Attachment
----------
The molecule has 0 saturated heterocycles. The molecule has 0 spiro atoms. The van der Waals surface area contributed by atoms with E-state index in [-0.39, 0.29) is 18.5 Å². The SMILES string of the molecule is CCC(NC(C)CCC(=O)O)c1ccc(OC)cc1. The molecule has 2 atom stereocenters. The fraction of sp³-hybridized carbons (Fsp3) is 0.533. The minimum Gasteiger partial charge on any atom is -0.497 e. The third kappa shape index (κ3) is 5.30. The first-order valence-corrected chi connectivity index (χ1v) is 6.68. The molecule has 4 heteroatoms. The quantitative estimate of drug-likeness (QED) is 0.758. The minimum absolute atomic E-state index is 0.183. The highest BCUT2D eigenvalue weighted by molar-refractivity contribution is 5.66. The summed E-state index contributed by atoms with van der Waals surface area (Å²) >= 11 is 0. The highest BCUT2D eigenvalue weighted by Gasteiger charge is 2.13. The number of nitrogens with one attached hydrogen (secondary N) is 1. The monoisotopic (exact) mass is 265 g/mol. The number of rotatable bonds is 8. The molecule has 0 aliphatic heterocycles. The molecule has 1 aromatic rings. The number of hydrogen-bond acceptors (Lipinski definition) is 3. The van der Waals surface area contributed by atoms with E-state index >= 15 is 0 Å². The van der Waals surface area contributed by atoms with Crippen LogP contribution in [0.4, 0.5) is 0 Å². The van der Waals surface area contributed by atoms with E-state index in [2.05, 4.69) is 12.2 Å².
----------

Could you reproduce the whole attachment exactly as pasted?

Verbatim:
The molecule has 0 saturated heterocycles. The molecule has 0 spiro atoms. The van der Waals surface area contributed by atoms with E-state index in [-0.39, 0.29) is 18.5 Å². The SMILES string of the molecule is CCC(NC(C)CCC(=O)O)c1ccc(OC)cc1. The molecule has 2 atom stereocenters. The fraction of sp³-hybridized carbons (Fsp3) is 0.533. The minimum Gasteiger partial charge on any atom is -0.497 e. The third kappa shape index (κ3) is 5.30. The first-order valence-corrected chi connectivity index (χ1v) is 6.68. The molecule has 4 heteroatoms. The quantitative estimate of drug-likeness (QED) is 0.758. The minimum absolute atomic E-state index is 0.183. The highest BCUT2D eigenvalue weighted by molar-refractivity contribution is 5.66. The summed E-state index contributed by atoms with van der Waals surface area (Å²) >= 11 is 0. The highest BCUT2D eigenvalue weighted by Gasteiger charge is 2.13. The number of nitrogens with one attached hydrogen (secondary N) is 1. The monoisotopic (exact) mass is 265 g/mol. The number of rotatable bonds is 8. The molecule has 0 aliphatic heterocycles. The molecule has 1 aromatic rings. The number of hydrogen-bond acceptors (Lipinski definition) is 3. The van der Waals surface area contributed by atoms with E-state index >= 15 is 0 Å². The van der Waals surface area contributed by atoms with Crippen LogP contribution in [0.4, 0.5) is 0 Å². The van der Waals surface area contributed by atoms with E-state index in [2.05, 4.69) is 12.2 Å².